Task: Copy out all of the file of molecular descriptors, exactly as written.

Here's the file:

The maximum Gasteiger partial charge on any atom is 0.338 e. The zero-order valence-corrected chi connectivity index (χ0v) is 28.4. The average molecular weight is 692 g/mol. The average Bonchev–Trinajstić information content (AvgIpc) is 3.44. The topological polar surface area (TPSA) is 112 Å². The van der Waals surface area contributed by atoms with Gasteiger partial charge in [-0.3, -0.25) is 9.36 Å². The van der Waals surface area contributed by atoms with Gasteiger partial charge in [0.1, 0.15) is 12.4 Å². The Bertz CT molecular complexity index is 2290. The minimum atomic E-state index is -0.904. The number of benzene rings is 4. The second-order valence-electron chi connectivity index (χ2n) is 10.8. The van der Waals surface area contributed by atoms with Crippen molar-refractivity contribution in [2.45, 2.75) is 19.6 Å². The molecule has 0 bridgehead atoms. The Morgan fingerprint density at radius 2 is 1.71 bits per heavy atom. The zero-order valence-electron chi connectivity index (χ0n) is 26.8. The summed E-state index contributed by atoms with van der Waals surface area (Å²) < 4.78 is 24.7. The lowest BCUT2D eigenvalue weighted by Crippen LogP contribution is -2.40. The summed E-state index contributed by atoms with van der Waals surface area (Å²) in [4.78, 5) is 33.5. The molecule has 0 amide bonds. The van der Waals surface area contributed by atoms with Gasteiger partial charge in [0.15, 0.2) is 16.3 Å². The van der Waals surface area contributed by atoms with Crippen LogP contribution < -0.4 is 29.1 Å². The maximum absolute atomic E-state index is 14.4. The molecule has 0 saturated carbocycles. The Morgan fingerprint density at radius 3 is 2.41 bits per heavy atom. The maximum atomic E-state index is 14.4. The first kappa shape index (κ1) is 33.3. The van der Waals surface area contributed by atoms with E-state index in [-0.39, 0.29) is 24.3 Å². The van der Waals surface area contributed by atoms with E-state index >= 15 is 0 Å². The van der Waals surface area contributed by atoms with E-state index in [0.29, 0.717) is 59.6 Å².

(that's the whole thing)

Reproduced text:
The maximum Gasteiger partial charge on any atom is 0.338 e. The zero-order valence-corrected chi connectivity index (χ0v) is 28.4. The average molecular weight is 692 g/mol. The average Bonchev–Trinajstić information content (AvgIpc) is 3.44. The topological polar surface area (TPSA) is 112 Å². The van der Waals surface area contributed by atoms with Gasteiger partial charge in [-0.3, -0.25) is 9.36 Å². The van der Waals surface area contributed by atoms with Gasteiger partial charge in [0.1, 0.15) is 12.4 Å². The Bertz CT molecular complexity index is 2290. The minimum atomic E-state index is -0.904. The number of benzene rings is 4. The second-order valence-electron chi connectivity index (χ2n) is 10.8. The van der Waals surface area contributed by atoms with Crippen molar-refractivity contribution in [2.45, 2.75) is 19.6 Å². The molecule has 0 bridgehead atoms. The Morgan fingerprint density at radius 2 is 1.71 bits per heavy atom. The zero-order valence-electron chi connectivity index (χ0n) is 26.8. The summed E-state index contributed by atoms with van der Waals surface area (Å²) < 4.78 is 24.7. The lowest BCUT2D eigenvalue weighted by Crippen LogP contribution is -2.40. The summed E-state index contributed by atoms with van der Waals surface area (Å²) in [4.78, 5) is 33.5. The molecule has 0 amide bonds. The van der Waals surface area contributed by atoms with Gasteiger partial charge in [0.15, 0.2) is 16.3 Å². The van der Waals surface area contributed by atoms with Crippen LogP contribution < -0.4 is 29.1 Å². The maximum absolute atomic E-state index is 14.4. The molecule has 0 saturated carbocycles. The Morgan fingerprint density at radius 3 is 2.41 bits per heavy atom. The maximum atomic E-state index is 14.4. The first kappa shape index (κ1) is 33.3. The van der Waals surface area contributed by atoms with E-state index in [-0.39, 0.29) is 24.3 Å². The van der Waals surface area contributed by atoms with E-state index >= 15 is 0 Å². The van der Waals surface area contributed by atoms with E-state index in [0.29, 0.717) is 59.6 Å².